A former Jehovah’s Witness and self-styled business coach has been confirmed as the gunman behind a shooting at a Hamburg church on Thursday that left six people dead and many more injured.
German authorities have identified the man who stormed a Kingdom’s Hall belonging to the religious group as Phillip F, a 35-year-old.
They say that he left the congregation 18 months previously after a fall out with other members.
The Telegraph has identified the killer as Philip Fusz, freelance consultant whose business website describes him as an expert in the finance and energy sectors.
On the website, he offers exorbitantly priced consultancy for a daily fee of €250,000, stating that “the fee incorporates the fact that my work should generate you a leverage or value added of at least 2.5 million EUR”.
According to his own account, Mr Fusz grew up in a strictly religious household in the Alps before studying business in Munich.
German authorities have ruled out a terrorist attack or any political motive.
Police confirmed that Mr Fusz used a handgun in his attack that he had owned legally since December through his membership in a local gun club.
They also stated that the city gun authority received an anonymous tip-off in January warning that Mr Fusz was mentally unstable and that he harboured hatred for the Jehovah’s Witnesses.
But authorities who checked up on him last month did not take any further action after they found that he kept his gun in a safe according to regulations and that he showed no other signs of being unstable.
Germany has been left in shock by the crime, which is one of the deadliest in recent memory.
The gunman attacked a Kingdom’s Hall and shot dozens of people before police were able to stop him.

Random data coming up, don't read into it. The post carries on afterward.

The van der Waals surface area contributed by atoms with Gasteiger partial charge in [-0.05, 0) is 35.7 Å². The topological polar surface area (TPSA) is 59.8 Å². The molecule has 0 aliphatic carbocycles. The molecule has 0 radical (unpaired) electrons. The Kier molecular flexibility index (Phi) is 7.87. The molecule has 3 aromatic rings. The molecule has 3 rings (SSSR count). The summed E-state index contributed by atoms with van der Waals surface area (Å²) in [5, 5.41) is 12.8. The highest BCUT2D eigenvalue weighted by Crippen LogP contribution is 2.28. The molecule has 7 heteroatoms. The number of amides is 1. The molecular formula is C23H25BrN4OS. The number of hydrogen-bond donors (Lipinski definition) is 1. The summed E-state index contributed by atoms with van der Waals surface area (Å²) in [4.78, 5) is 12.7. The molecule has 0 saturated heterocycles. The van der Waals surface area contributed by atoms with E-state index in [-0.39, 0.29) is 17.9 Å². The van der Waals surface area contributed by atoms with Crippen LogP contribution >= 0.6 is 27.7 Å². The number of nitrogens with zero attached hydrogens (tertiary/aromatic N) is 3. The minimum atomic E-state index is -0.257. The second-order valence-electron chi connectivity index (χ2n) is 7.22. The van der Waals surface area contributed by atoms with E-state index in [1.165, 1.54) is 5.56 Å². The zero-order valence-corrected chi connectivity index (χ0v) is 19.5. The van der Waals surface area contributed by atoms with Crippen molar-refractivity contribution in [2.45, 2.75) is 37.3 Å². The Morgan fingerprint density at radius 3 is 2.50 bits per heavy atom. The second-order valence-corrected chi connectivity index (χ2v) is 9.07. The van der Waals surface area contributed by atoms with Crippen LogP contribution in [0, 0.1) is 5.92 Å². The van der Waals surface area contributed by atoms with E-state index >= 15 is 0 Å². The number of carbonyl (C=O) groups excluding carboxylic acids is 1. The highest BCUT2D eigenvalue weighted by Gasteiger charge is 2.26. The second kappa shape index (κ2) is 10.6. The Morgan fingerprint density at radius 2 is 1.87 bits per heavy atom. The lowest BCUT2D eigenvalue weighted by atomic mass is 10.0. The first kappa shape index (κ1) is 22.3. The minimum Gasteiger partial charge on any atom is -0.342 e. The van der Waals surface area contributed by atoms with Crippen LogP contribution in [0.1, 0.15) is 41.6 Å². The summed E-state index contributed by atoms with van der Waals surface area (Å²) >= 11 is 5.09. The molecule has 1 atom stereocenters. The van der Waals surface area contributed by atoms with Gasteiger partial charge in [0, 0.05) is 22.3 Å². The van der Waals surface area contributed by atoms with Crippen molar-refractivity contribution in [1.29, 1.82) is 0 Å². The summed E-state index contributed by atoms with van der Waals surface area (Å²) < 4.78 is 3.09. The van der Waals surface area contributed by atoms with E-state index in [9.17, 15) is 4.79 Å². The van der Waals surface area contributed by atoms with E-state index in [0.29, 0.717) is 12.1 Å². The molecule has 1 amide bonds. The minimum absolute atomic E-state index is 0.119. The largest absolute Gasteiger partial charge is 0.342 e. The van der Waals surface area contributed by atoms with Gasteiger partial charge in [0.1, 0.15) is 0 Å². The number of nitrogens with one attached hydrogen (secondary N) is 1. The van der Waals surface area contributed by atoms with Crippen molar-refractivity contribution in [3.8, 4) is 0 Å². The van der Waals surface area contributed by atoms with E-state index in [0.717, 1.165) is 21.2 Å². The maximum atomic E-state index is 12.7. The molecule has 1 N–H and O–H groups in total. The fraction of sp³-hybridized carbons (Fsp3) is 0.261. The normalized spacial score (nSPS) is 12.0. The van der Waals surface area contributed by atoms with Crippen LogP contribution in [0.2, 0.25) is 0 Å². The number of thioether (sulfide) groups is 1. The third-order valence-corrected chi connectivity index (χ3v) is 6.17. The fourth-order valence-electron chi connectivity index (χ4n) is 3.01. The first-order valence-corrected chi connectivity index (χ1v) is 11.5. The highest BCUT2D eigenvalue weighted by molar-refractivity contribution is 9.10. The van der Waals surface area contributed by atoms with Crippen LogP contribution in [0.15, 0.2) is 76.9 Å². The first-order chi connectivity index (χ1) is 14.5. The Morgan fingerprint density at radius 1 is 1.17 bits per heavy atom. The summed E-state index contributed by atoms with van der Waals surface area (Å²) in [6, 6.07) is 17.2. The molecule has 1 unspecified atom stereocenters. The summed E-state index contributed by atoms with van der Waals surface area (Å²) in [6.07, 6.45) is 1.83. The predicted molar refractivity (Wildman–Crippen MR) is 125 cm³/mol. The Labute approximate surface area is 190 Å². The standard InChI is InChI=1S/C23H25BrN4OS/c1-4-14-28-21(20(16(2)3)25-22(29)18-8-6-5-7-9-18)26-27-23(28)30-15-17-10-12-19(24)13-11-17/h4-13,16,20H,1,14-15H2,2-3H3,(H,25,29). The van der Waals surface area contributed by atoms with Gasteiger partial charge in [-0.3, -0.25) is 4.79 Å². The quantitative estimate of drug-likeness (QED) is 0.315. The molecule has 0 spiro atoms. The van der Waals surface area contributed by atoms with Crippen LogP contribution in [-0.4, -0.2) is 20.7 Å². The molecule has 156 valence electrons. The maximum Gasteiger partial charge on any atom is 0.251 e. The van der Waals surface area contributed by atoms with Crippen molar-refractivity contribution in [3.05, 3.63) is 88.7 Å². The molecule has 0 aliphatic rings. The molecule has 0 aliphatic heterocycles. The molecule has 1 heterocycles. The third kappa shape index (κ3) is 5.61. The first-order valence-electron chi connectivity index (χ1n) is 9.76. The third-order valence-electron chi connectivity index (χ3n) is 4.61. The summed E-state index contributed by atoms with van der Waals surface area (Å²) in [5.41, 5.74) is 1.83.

Among the dead was a woman who was seven months pregnant, and her unborn child. Of the 50 people at the service only 20 escaped unharmed.
Condolences for the victims came pouring in on Friday.
“Almost every single member of the congregation has been affected in some way by this awful crime,” said Michael Tsifidaris, a spokesman for the Jehovah’s Witnesses.
“Many of them are traumatised and are now receiving the best possible therapy and support,” he added.
Olaf Scholz, the German Chancellor and a native of the city, said that: “My thoughts are with the victims and their families. And with the security forces who have endured a difficult mission.”
Hamburg authorities have said though that luck, and the quick reactions of officers, prevented a much greater tragedy.
“We can thank the police that many more people weren’t killed. They were able to quickly separate the attacker from his victims and save many lives,” Andy Grote, Hamburg’s interior minister, told the press on Friday.
A newly formed Swat team trained to deal with gun attackers happened to be in the vicinity at the time and was able to reach the scene within minutes.
After they entered the building, the attacker fled upstairs, where he shot himself. Police found him lifeless with a handgun on the floor next to him.
Police have described a night of unimaginable horror in which the attacker first shot wildly at a car outside the church before unloading magazines through the window of the building.
Once inside he continued to shoot down his victims, repeatedly pausing to reload his gun. Officers found nine used magazines at the scene as well as 20 more in a rucksack.
In the initial confusion, police suspected that two gunmen were at work and that one had fled the scene.
The people of the city received warnings via an app on their phones to stay indoors while police were deployed to other Jehovah’s Witnesses buildings to make sure that they were secure.
The crime is likely to stoke an ongoing debate around Germany’s gun possession laws.
At the beginning of this year the government announced plans to tighten laws around semi-automatic weapons after prosecutors uncovered a surreal plot by a group of monarchists to storm the German parliament.
As unlikely as the plot was to have succeeded, it was supported by former army officers and a gun trader.
Meanwhile, the deadliest shooting spree in modern German history was carried out in 2020 by a far-Right extremist who killed 11 people at shisha bars on the outskirts of Frankfurt with legally held handguns.